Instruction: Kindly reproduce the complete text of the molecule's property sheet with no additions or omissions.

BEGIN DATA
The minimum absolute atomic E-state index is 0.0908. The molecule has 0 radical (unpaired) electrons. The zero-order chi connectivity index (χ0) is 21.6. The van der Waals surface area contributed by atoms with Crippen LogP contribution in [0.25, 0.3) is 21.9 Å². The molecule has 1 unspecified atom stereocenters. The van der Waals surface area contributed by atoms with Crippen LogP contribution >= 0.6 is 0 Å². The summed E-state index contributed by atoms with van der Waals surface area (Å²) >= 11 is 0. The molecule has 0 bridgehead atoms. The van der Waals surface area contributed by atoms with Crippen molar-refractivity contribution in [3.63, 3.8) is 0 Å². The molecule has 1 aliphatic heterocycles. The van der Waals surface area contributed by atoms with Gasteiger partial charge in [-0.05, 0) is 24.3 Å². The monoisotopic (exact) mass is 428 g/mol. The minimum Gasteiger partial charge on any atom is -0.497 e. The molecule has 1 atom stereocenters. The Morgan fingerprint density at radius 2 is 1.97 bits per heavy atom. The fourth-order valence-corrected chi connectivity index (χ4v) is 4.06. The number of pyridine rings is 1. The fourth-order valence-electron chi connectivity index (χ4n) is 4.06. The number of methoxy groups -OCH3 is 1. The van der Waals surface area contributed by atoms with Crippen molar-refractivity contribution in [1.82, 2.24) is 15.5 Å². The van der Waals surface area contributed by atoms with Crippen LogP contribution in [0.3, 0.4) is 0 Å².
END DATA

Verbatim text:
The minimum absolute atomic E-state index is 0.0908. The molecule has 0 radical (unpaired) electrons. The zero-order chi connectivity index (χ0) is 21.6. The van der Waals surface area contributed by atoms with Crippen LogP contribution in [0.25, 0.3) is 21.9 Å². The molecule has 1 unspecified atom stereocenters. The van der Waals surface area contributed by atoms with Crippen LogP contribution >= 0.6 is 0 Å². The summed E-state index contributed by atoms with van der Waals surface area (Å²) >= 11 is 0. The molecule has 0 bridgehead atoms. The van der Waals surface area contributed by atoms with Crippen molar-refractivity contribution in [3.63, 3.8) is 0 Å². The molecule has 1 aliphatic heterocycles. The van der Waals surface area contributed by atoms with Gasteiger partial charge in [-0.05, 0) is 24.3 Å². The monoisotopic (exact) mass is 428 g/mol. The minimum Gasteiger partial charge on any atom is -0.497 e. The molecule has 1 atom stereocenters. The Morgan fingerprint density at radius 2 is 1.97 bits per heavy atom. The fourth-order valence-corrected chi connectivity index (χ4v) is 4.06. The number of pyridine rings is 1. The fourth-order valence-electron chi connectivity index (χ4n) is 4.06. The number of methoxy groups -OCH3 is 1. The van der Waals surface area contributed by atoms with Crippen molar-refractivity contribution in [1.82, 2.24) is 15.5 Å². The van der Waals surface area contributed by atoms with Crippen LogP contribution in [0.3, 0.4) is 0 Å².